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Tightening on the Beltway

After a hiring binge, D.C. media players go on a diet

Illustration: Adria Fruitos

Two years ago, while other markets were slashing staffs and closing papers, Washington, D.C., media players were swelling their ranks. Bloomberg LP hired aggressively to build its expensive subscription news and data service, Bloomberg Government, and paid $990 million for BNA, a legal, tax, regulatory and environmental news and info service to bolster it. Last year, to help promote BGov, it published oversized glossy dailies to distribute at the political conventions. At the same time, Politico was building a paid service of its own, and National Journal was adding staff. One journalist recalled how Politico always seemed to outgun its rivals in resources, whether the news warranted it or not: “You’d go to a markup [session], and there’d be two people there.”

D.C. is a different story today. The Economist Group’s CQ Roll Call laid off about 30 last summer when it consolidated its two print brands into one. National Journal, part of David Bradley’s Atlantic Media, cut 10 news staffers late last year in a reorganization. This month, Bloomberg eliminated a reported 20 out of 250 from BGov (others whisper the number is at least 40), and Politico let go a handful of staff.

D.C. is a cyclical ad market; ad revenue pours in when Congress is in session, but when lawmakers are home running for re-election, spending largely dries up.

In Bloomberg’s case, BGov represented a $100 million test of whether the news and data giant could apply its financial acumen to a new sector. For Politico and National Journal, whose models are more traditionally ad-based, the cuts underscore the difficulty of getting into a new business (especially at a time when the economy is shaky, the fiscal cliff still looms and similar services compete in the market). In all these cases, it may be harder and take longer than they originally thought. It’s still a local, ad-based world for Politico and National Journal, which blamed the weak print ad market for having to lay off editorial staff. While most of its Web traffic comes from outside D.C., Politico’s bread and butter are advertisers who pay to reach Beltway influencers.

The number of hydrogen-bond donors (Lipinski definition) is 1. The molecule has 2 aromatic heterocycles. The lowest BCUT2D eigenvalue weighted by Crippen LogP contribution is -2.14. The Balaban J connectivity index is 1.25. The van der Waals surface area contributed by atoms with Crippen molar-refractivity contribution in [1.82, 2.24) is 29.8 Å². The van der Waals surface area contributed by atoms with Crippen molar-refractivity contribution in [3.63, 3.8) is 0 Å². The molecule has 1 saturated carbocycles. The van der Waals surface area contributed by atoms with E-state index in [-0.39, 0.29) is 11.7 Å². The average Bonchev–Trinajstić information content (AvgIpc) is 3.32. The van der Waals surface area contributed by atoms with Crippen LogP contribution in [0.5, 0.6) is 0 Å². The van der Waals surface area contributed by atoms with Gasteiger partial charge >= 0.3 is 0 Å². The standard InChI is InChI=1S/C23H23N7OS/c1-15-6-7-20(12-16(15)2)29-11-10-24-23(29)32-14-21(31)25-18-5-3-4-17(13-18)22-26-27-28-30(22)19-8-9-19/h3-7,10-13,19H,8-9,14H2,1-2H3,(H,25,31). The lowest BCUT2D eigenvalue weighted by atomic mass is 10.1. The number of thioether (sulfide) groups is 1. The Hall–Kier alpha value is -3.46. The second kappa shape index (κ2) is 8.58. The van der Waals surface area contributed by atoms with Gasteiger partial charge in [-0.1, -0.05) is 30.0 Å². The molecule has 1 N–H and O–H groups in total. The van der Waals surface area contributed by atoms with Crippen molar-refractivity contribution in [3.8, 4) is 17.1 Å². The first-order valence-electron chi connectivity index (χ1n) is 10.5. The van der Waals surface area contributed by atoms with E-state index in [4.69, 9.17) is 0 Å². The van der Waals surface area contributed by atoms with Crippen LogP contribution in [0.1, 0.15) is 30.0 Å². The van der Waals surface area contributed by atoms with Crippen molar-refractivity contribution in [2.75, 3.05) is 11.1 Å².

Media players here insist they’re still bullish on the subscription model. BGov head Don Baptiste, like others selling rival services, wouldn’t disclose the number of subs sold, but said the company is “meeting expectations.” He said BGov was hiring elsewhere to add new tools and features in the year ahead (of note, the company said the layoffs weren’t related to the BNA acquisition). “It’s been a great market for us. We’re very happy with the progress we’ve made.”

National Journal also is bullish, saying it’s signed up more than 800 members for its pricey membership service. Politico co-founder John Harris said the company’s membership service Politico Pro is exceeding its forecast subscriptions and renewals. He said the company was budgeted for another 30 hires in the year ahead, from 230 now, and plans to increase its policy reportage. “There’s not been a dropoff; that’s why we’re confident in Politico’s success,” said Harris. Subscription revenue is “still a comparatively small percentage of our overall business,” he added, “but I do think it’s going to be a rapidly rising part of our business.”

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